Concern for Whales and Activists as Whaling Season Begins

Written by on January 4, 2013 in Marine Life, Policy & Ocean Law, Whales & Dolphins
The Nisshin Maru.

The Nisshin Maru. Photo credit: wietse? via photopin cc

As the 2012-2013 Southern Ocean whaling season begins, many have expressed their concern for the whales and those protesting the hunt.

Fisheries Minister Richard Benyon made the United Kingdom’s position on whaling very clear in a recent statement.

“Japan’s slaughter of whales, supposedly in the name of science is cruel and scientifically unnecessary. We urge Japan to stop this needless killing,” Benyon said. “It undermines international efforts to conserve and protect whales and goes against the spirit of the International Whaling Commission’s moratorium on commercial whaling.”

“There is absolutely no justification for continued whaling and we will continue to oppose whaling at every possible opportunity,” he continued.

The governments of Australia, the Netherlands, New Zealand, and the United States recently released a joint statement calling for “responsible behavior at sea” during the current whaling season. These governments openly oppose commercial whaling, including the so-called “scientific” whaling. They respect the rights of protestors but condemn any behavior that endangers human lives.

Australian Environment Minister Tony Burke says if this continues, “there simply won’t be a whale left in the ocean.” You can watch the interview with Tony Burke and Sea Shepherd Captain Paul Watson here. (I’m not including it here because it shows some footage of whales being caught.)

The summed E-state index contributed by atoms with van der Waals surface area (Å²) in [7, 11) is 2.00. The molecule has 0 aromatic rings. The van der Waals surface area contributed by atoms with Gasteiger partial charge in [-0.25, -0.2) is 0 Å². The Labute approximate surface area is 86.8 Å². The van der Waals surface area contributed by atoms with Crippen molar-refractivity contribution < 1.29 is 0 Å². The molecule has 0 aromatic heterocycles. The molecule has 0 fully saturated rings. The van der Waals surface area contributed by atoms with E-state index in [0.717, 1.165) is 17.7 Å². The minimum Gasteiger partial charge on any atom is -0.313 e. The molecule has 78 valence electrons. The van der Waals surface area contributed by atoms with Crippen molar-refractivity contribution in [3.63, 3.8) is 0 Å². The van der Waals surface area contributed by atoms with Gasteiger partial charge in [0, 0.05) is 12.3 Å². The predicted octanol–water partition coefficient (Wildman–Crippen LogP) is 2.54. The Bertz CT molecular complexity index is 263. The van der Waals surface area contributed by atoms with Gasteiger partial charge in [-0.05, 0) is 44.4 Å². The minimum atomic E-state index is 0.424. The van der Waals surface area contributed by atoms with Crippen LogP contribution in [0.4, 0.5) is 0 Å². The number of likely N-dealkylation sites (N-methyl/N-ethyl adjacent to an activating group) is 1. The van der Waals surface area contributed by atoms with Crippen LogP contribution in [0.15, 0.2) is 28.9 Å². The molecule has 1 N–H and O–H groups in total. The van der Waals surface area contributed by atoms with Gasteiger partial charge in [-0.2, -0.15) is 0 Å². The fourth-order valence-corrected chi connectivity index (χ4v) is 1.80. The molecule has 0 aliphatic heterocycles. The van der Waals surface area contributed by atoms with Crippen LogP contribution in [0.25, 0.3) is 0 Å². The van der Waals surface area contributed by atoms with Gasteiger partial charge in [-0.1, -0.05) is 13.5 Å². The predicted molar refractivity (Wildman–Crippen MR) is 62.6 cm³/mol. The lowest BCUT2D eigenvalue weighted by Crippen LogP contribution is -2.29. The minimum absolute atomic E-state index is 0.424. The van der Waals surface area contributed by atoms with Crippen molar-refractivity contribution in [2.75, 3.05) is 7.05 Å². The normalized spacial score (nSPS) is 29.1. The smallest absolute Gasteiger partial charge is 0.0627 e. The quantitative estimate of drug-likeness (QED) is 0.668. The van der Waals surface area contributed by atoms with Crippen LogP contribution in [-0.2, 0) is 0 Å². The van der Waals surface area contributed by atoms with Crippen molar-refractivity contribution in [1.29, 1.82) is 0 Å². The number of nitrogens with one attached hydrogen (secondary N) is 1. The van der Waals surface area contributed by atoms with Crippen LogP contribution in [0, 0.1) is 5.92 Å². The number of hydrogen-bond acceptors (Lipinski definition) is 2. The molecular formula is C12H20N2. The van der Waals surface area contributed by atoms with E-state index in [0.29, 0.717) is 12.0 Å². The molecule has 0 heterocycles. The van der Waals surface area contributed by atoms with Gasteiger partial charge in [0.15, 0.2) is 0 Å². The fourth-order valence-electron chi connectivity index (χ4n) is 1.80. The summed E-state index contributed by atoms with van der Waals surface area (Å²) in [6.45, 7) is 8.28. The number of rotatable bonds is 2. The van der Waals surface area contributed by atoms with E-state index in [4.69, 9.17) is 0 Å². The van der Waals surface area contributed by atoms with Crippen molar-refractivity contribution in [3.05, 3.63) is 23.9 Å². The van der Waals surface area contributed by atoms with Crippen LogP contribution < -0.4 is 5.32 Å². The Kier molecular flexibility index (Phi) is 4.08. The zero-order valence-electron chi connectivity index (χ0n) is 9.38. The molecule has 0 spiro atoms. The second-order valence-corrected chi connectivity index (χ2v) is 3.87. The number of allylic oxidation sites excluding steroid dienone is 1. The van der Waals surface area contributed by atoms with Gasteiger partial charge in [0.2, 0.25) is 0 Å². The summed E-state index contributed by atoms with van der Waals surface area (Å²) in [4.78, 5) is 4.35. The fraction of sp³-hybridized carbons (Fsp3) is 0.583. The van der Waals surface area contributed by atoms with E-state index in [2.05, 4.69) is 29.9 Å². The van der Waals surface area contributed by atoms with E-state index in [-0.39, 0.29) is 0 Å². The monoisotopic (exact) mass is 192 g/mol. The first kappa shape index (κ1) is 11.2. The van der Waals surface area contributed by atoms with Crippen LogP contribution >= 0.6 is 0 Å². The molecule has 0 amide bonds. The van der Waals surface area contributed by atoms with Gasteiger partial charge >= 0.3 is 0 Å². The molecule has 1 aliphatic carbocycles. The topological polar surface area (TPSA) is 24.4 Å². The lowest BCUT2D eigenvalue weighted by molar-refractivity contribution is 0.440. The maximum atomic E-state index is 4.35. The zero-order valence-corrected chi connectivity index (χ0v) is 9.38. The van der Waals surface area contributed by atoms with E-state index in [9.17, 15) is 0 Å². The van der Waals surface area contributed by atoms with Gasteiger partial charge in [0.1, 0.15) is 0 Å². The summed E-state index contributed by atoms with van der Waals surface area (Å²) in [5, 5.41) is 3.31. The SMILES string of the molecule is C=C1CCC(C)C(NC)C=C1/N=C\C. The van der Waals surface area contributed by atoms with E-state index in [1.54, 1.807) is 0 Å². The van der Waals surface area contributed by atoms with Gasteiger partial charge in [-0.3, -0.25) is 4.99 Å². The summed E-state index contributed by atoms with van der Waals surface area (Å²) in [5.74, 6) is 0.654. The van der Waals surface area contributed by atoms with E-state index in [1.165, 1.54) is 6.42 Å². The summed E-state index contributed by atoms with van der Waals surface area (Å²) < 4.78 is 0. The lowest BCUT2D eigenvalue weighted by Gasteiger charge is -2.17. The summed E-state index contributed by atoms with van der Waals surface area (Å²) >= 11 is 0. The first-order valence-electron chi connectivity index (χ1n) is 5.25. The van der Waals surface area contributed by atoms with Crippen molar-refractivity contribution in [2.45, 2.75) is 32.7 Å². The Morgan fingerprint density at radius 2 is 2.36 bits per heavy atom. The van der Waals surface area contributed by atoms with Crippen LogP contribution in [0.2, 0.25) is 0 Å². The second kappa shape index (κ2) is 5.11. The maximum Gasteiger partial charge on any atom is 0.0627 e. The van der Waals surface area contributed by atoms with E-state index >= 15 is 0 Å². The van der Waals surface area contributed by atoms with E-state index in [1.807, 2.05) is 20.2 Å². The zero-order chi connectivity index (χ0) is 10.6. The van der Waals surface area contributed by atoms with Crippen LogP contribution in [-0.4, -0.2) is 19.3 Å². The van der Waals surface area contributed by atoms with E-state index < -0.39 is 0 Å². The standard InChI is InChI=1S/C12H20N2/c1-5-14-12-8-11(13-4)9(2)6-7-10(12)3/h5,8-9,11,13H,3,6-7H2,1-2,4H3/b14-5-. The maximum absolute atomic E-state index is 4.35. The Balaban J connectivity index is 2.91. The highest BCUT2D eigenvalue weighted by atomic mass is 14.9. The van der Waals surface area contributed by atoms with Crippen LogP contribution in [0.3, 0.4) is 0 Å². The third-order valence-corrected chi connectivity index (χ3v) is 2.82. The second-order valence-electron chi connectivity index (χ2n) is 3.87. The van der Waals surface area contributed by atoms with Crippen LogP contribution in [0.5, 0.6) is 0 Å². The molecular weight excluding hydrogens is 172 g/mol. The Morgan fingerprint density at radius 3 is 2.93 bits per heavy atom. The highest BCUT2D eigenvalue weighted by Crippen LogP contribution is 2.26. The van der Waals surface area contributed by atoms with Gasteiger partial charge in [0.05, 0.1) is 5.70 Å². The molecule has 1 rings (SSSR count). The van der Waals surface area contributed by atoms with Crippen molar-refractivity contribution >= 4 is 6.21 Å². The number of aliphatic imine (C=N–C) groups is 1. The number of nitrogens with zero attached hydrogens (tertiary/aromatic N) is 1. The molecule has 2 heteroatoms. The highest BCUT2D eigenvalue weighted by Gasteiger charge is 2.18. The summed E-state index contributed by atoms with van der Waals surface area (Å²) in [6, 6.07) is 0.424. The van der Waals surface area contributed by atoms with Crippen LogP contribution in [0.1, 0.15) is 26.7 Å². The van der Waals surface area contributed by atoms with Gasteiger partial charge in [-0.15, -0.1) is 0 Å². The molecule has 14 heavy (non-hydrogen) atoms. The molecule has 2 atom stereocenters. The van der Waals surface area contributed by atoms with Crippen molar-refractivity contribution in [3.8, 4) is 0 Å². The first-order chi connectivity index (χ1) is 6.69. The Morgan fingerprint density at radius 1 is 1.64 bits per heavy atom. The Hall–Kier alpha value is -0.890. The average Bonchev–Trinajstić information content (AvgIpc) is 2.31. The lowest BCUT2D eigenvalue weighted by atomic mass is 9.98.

A Minke whale and her calf are dragged aboard the Nisshin Maru, a Japanese whaling vessel.

A Minke whale and her calf are dragged aboard the Nisshin Maru, a Japanese whaling vessel. the only whaling factory ship. Photo credit: Australian Customs and Border Protection Service.

Things to know about whaling:

  • The IWC imposed a complete ban on commercial whaling in 1986–since then over 20,000 whales have been killed
  • Before the ban (1954-1986) only 840 whales were killed in the name of scientific research
  • Japan has created its own quotas–they allow themselves 935 minke whales and 50 fin whales under the guise of “scientific whaling
  • Last year, the hunt was cut short (mostly due to the efforts of activists like Sea Shepherds) but the Japanese fleet still killed 266 minke whales and one fin whale
  • 75% of meat from last season’s catch wasn’t sold

To learn more about whaling, check out these links:

Minke whale.

Minke whale. Photo credit: NOAA/NMFS.

Fin whale.

Fin whale. Photo credit: Lori Mazzuca, AFSC/Kodiak, NOAA.

Copyright © 2013 by Marine Science Today, a publication of Marine Science Today LLC.

About the Author

About the Author: Emily Tripp is the Publisher and Editor of MarineScienceToday.com. She holds marine science and biology degrees from the University of Miami's Rosenstiel School of Marine and Atmospheric Science and a Master of Advanced Studies degree in Marine Biodiversity and Conservation from Scripps Institution of Oceanography. When she's not writing about marine science, she's probably running around outside or playing with her dog. .

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